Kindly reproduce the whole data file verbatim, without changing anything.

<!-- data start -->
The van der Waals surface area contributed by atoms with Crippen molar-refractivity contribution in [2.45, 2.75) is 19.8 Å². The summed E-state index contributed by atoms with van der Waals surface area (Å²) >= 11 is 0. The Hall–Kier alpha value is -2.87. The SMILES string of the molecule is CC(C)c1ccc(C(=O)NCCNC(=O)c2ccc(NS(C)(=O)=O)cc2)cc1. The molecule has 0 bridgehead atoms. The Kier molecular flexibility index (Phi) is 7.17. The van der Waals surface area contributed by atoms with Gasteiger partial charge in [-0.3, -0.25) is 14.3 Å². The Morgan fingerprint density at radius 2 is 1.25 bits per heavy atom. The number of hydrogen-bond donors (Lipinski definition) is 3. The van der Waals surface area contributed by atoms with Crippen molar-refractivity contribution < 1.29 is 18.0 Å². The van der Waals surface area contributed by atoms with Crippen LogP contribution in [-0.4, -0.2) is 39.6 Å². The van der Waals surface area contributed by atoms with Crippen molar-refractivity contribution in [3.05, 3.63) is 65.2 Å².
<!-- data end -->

The van der Waals surface area contributed by atoms with Crippen molar-refractivity contribution in [2.45, 2.75) is 19.8 Å². The summed E-state index contributed by atoms with van der Waals surface area (Å²) >= 11 is 0. The Hall–Kier alpha value is -2.87. The SMILES string of the molecule is CC(C)c1ccc(C(=O)NCCNC(=O)c2ccc(NS(C)(=O)=O)cc2)cc1. The molecule has 0 bridgehead atoms. The Kier molecular flexibility index (Phi) is 7.17. The van der Waals surface area contributed by atoms with Gasteiger partial charge in [-0.3, -0.25) is 14.3 Å². The Morgan fingerprint density at radius 2 is 1.25 bits per heavy atom. The number of hydrogen-bond donors (Lipinski definition) is 3. The van der Waals surface area contributed by atoms with Crippen molar-refractivity contribution < 1.29 is 18.0 Å². The van der Waals surface area contributed by atoms with Crippen LogP contribution in [-0.4, -0.2) is 39.6 Å². The van der Waals surface area contributed by atoms with Crippen molar-refractivity contribution in [3.05, 3.63) is 65.2 Å².